(NEW YORK) — “Someone told me daddy is gross. He isn’t gross. He is a hero,” said the oldest daughter of Michael Verardo, a wounded veteran who is missing a limb.
Verardo lost his leg in 2010 serving as an infantryman in Afghanistan. Since then, he has undergone over 100 surgeries and years of physical and occupational therapy, according to a press release.
After hearing their daughter’s words, the Verardo family realized the need for a children’s book that could explain the wounds sustained by many veterans.
“There are many military families who struggle with explaining the complex injuries to their own children, and even more so with children who are not exposed to this life on a daily basis,” said Michael’s wife and caregiver, Sarah Verardo.
She’s now the author and publisher of “Hero At Home,” a children’s book that aims to normalize interactions with injured veterans, especially those with amputations.
“Our goal with this book is to be able to describe this in a way that allows these children to understand the sacrifices made by our nation’s wounded veterans and to see that they are truly heroes,” she said.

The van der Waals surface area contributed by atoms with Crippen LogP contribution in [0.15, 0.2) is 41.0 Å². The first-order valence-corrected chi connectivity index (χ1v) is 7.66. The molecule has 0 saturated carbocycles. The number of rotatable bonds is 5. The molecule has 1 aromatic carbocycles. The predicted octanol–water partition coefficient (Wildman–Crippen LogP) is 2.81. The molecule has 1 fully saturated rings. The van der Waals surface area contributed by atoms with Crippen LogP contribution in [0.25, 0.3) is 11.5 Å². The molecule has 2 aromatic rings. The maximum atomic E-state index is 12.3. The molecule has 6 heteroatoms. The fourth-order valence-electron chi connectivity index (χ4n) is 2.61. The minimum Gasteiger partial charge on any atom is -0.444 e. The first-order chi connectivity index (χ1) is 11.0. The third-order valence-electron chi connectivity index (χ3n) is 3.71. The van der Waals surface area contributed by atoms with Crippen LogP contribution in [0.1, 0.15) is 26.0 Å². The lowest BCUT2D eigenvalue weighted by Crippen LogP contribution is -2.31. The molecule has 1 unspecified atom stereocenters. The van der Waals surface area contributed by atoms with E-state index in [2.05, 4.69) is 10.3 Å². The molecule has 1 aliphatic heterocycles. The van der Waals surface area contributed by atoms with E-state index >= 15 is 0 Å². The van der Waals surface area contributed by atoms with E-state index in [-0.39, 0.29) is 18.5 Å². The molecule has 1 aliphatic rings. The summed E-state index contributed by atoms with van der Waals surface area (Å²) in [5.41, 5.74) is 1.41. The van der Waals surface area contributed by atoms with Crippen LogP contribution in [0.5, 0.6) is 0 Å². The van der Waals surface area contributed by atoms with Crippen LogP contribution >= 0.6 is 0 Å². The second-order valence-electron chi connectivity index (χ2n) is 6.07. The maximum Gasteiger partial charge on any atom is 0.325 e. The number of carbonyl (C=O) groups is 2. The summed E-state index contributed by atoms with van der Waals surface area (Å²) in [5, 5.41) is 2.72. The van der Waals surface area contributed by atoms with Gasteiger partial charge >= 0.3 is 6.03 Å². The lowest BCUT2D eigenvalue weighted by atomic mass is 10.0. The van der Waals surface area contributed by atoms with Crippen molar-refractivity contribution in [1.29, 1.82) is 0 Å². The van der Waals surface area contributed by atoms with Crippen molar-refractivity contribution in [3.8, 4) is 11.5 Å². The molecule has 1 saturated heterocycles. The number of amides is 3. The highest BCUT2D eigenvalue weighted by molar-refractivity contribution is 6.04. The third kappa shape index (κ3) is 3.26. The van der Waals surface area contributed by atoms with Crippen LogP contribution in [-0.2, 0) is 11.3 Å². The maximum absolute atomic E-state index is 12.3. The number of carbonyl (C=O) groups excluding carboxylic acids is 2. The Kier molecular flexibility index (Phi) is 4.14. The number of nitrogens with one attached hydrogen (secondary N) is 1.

The mother of three is also the executive director of the Independence Fund, an advocacy organization for severely wounded Veterans.
One of the pillars of the Independence Fund is the mobility program, which provides all-terrain wheelchairs and adaptive bicycles to veterans “of all eras.”
The cover of “Hero at Home” features an illustration of a veteran in one of those all-terrain wheelchairs. While the book may be for children, a spokesperson says that it’s educational for people of all ages.
“Hero at Home” is currently available on Amazon. The proceeds from the sale of the book will go towards the Independence Fund, according to a spokesperson.
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